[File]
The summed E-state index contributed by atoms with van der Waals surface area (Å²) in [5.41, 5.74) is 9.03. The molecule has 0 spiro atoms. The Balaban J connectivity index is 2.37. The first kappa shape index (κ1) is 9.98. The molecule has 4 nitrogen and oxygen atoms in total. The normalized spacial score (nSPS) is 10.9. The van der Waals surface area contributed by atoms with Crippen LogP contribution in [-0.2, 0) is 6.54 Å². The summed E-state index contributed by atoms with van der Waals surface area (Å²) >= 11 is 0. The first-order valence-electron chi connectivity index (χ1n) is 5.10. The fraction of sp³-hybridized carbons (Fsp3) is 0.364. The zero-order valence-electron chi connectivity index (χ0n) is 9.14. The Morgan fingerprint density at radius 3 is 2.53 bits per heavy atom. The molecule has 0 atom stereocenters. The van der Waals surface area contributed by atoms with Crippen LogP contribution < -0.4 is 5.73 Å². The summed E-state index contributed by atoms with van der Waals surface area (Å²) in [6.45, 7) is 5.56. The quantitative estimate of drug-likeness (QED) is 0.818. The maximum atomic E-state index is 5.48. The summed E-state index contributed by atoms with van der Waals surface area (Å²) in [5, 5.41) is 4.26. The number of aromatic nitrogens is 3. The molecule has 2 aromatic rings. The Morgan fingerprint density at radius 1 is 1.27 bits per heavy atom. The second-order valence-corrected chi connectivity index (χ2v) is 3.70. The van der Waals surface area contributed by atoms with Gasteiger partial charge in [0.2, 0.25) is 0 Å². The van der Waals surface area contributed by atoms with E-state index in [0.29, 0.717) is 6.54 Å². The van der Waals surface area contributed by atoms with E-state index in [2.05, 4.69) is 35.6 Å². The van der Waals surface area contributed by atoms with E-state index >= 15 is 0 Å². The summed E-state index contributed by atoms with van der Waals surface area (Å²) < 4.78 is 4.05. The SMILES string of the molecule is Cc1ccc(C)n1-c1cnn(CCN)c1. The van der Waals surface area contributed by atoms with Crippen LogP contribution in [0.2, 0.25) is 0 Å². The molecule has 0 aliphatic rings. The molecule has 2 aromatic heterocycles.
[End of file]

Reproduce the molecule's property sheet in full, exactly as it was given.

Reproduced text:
The summed E-state index contributed by atoms with van der Waals surface area (Å²) in [5.41, 5.74) is 9.03. The molecule has 0 spiro atoms. The Balaban J connectivity index is 2.37. The first kappa shape index (κ1) is 9.98. The molecule has 4 nitrogen and oxygen atoms in total. The normalized spacial score (nSPS) is 10.9. The van der Waals surface area contributed by atoms with Crippen LogP contribution in [-0.2, 0) is 6.54 Å². The summed E-state index contributed by atoms with van der Waals surface area (Å²) >= 11 is 0. The first-order valence-electron chi connectivity index (χ1n) is 5.10. The fraction of sp³-hybridized carbons (Fsp3) is 0.364. The zero-order valence-electron chi connectivity index (χ0n) is 9.14. The Morgan fingerprint density at radius 3 is 2.53 bits per heavy atom. The molecule has 0 atom stereocenters. The van der Waals surface area contributed by atoms with Crippen LogP contribution < -0.4 is 5.73 Å². The summed E-state index contributed by atoms with van der Waals surface area (Å²) in [6.45, 7) is 5.56. The quantitative estimate of drug-likeness (QED) is 0.818. The maximum atomic E-state index is 5.48. The summed E-state index contributed by atoms with van der Waals surface area (Å²) in [5, 5.41) is 4.26. The number of aromatic nitrogens is 3. The molecule has 2 aromatic rings. The Morgan fingerprint density at radius 1 is 1.27 bits per heavy atom. The second-order valence-corrected chi connectivity index (χ2v) is 3.70. The van der Waals surface area contributed by atoms with Gasteiger partial charge in [0.2, 0.25) is 0 Å². The van der Waals surface area contributed by atoms with E-state index in [0.29, 0.717) is 6.54 Å². The van der Waals surface area contributed by atoms with E-state index in [2.05, 4.69) is 35.6 Å². The van der Waals surface area contributed by atoms with E-state index >= 15 is 0 Å². The summed E-state index contributed by atoms with van der Waals surface area (Å²) < 4.78 is 4.05. The SMILES string of the molecule is Cc1ccc(C)n1-c1cnn(CCN)c1. The van der Waals surface area contributed by atoms with Crippen LogP contribution in [0.2, 0.25) is 0 Å². The molecule has 0 aliphatic rings. The molecule has 2 aromatic heterocycles.